Progressive Web Applications, or PWAs, are the exciting future of the mobile web, yet few people aside from developers have even heard of them. They have many advantages, and are fast becoming the new reality, so it’s worth learning what they are and what they can do for us. To do this, we must first ask the question:
What are progressive web apps?
Progressive web apps are not downloaded and installed like regular apps. Rather, progressive web apps use modern web technology to deliver app-like experiences to users, right in their browsers. They connect to a server like an mobile app, but also provide methods for offline use, and leverage native device capabilities like standard apps. It is easy to think they are what some call “hybrid apps,” but they are much more.
What defines a progressive web app?
The term “Progressive Web Apps” was coined by designer Frances Berriman and Google Chrome engineer Alex Russell in 2015. It defines web applications which take advantage of some of the new features in modern web browsers. The term takes it’s name from progressive enhancement, which is a web design principle emphasizing core content first. Presentation is then accomplished according to the capabilities of the visitor’s browser.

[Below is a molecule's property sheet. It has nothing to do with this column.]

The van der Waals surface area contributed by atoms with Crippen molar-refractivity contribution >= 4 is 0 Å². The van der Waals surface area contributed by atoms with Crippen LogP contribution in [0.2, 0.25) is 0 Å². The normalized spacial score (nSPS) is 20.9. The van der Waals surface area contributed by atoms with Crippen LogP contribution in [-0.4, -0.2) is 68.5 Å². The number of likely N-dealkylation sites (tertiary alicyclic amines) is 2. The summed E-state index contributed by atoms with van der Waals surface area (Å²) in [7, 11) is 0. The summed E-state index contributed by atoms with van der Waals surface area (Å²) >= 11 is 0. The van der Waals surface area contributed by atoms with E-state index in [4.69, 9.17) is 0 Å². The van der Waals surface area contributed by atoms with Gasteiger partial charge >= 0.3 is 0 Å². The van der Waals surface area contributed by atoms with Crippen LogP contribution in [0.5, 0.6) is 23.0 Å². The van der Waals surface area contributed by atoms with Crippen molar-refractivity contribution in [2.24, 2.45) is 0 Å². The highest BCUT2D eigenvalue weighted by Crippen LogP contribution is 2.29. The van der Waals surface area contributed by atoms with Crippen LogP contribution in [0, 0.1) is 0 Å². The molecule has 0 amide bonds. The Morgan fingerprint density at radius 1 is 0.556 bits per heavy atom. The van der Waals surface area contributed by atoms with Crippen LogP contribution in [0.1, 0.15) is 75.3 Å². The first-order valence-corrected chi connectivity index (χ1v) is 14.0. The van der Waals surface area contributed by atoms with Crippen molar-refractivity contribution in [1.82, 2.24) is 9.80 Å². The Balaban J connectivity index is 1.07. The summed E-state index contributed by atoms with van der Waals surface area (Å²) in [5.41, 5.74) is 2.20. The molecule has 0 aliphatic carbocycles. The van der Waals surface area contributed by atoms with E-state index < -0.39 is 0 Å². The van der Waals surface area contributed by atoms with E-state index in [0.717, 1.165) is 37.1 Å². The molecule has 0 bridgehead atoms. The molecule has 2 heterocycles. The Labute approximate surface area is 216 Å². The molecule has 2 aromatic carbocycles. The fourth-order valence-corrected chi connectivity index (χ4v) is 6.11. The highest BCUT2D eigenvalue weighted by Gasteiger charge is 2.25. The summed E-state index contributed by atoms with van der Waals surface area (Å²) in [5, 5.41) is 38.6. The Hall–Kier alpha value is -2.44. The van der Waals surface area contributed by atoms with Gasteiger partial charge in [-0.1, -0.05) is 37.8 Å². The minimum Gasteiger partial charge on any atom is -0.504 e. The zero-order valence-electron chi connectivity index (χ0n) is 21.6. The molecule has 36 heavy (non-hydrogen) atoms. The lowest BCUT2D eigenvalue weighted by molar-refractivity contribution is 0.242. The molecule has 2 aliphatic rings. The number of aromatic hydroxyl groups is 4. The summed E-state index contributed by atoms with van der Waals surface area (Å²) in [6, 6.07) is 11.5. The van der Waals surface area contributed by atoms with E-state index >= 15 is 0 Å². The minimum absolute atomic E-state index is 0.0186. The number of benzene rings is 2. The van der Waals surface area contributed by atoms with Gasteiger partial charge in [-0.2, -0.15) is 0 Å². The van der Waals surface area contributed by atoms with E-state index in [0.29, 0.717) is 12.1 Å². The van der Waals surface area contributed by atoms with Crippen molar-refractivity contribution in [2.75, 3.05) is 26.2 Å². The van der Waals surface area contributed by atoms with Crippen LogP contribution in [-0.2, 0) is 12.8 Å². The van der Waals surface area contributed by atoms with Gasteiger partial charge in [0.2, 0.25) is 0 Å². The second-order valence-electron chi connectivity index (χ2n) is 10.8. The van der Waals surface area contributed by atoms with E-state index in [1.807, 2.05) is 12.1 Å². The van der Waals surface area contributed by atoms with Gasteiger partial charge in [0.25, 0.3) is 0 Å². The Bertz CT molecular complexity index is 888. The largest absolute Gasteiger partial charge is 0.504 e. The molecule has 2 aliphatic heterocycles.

According to Alex Russel, progressive web apps are:
- Responsive: to fit any form factor
- Connectivity independent: Progressively-enhanced with Service Workers to let them work offline
- App-like-interactions: Adopt a Shell + Content application model to create appy navigations & interactions
- Fresh: Transparently always up-to-date thanks to the Service Worker update process
- Safe: Served via TLS (a Service Worker requirement) to prevent snooping
- Discoverable: Are identifiable as “applications” thanks to W3C Manifests and Service Worker registration scope allowing search engines to find them
- Re-engageable: Can access the re-engagement UIs of the OS; e.g. Push Notifications
- Installable: to the home screen through browser-provided prompts, allowing users to “keep” apps they find most useful without the hassle of an app store
- Linkable: meaning they’re zero-friction, zero-install, and easy to share. The social power of URLs matters.
What are the practical advantages of progressive web apps?